For small teams, fostering readiness can be very useful as well. If you follow four (4) key principles the NASA and likes have used to set their own readiness strategy.

First principle: Recognize patterns and key “decision moments” in your team’s work. That is, for instance, when a choice between two or more options constantly needs to be made at a certain stage of a process so it can keep moving forward towards completion. Examples of “decision moments” in a shipping department: choosing a box filler (like bubble wrap, plastic peanuts or else). In a staffing agency: choosing which drivers among five available should be dispatch to a specific client, etc.. Second principle: Put together – with the help of your team – a basic “instruction guide”, “check list” or “standards chart”. Something that will give everyone a general idea of “what to do if X, Y or Z happens”, and what the “end-result” of all their time and efforts should look like. Third principle: Keep your “guides” or “charts” up to date with your work’s reality, and use them as continuous training tools. Fourth principle: Make any process’ execution almost a second nature, through either supervised or peer-reviewed repetition.

As Chris Hadfield wrote in his book “An astronaut’s guide to life on Earth”: “fear comes from not knowing what to expect and not feeling you have any control over what’s about to happen.” [1] It’s by replacing fear with confidence that Commander Hadfield was able to accomplish all that he did both, on and off, the space station. A confidence gained in great part while using the four principles above.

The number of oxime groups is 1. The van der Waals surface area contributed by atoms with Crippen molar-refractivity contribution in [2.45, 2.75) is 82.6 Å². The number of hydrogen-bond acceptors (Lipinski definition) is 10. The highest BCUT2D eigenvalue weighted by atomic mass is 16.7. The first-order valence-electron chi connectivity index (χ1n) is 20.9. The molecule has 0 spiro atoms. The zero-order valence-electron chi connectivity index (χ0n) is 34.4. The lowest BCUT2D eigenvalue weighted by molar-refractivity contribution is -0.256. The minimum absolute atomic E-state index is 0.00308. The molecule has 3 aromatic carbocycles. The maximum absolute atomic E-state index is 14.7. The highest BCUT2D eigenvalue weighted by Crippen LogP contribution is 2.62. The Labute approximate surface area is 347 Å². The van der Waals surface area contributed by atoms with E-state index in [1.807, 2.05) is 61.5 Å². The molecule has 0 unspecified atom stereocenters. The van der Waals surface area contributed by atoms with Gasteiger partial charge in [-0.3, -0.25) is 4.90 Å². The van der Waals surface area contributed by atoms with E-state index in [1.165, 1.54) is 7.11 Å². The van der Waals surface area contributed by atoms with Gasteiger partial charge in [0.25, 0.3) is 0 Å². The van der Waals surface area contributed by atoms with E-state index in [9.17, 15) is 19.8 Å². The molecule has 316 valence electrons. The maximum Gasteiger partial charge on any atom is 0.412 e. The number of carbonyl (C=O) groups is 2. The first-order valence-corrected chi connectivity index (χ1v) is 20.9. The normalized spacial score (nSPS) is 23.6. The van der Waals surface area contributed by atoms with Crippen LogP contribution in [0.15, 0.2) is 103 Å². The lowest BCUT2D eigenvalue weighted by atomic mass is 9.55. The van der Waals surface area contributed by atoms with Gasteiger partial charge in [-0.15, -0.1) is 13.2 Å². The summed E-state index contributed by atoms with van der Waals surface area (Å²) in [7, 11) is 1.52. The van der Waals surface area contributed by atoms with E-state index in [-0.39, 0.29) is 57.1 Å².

Put in perspective, decision making isn’t an exact science or a numbers painting exercise. Like a craft, it’s something you can better at through practice. The same for contributing to a team’s work. The nuance is in being either afraid or confident enough to act on a situation that presents itself.

Time and again the fear of making the wrong decision has been linked to a “gray area”. Feeding many arguments among team members afterward. Time and again, the confidence of making the best decision possible was found in having a clear idea of the appropriate path or “how to” to follow.

How do you get most of your team to say “Under these circumstances, this was the best decision possible” after you’ve committed yourself into making one (decision)? By first getting your colleagues or employees (depending) to agree that there are some “gray areas” that need to be “cleared out” for everyone’s benefit.

Only then the most fearful will start building the confidence they’ll need to go from passive doers to active contributors.

In the end, how many “people with a positive impact on your team” is too many? Your competitors are probably doing all they can right now to actually attract that kind of people on their team. Letting your own employees become shadows in a corner might not be the best of ideas. Even more when you know that all it takes to bring them back is to shed some light onto something that is unclear; a “how to”.

Which “how to” (among those your team has or needs) do you think is worth putting some time on first?

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Photo credits: NASA

– – References – – – – –

[1] Chris HADFIELD – An astronaut’s guide to life on Earth (Random House Canada, 2013), p52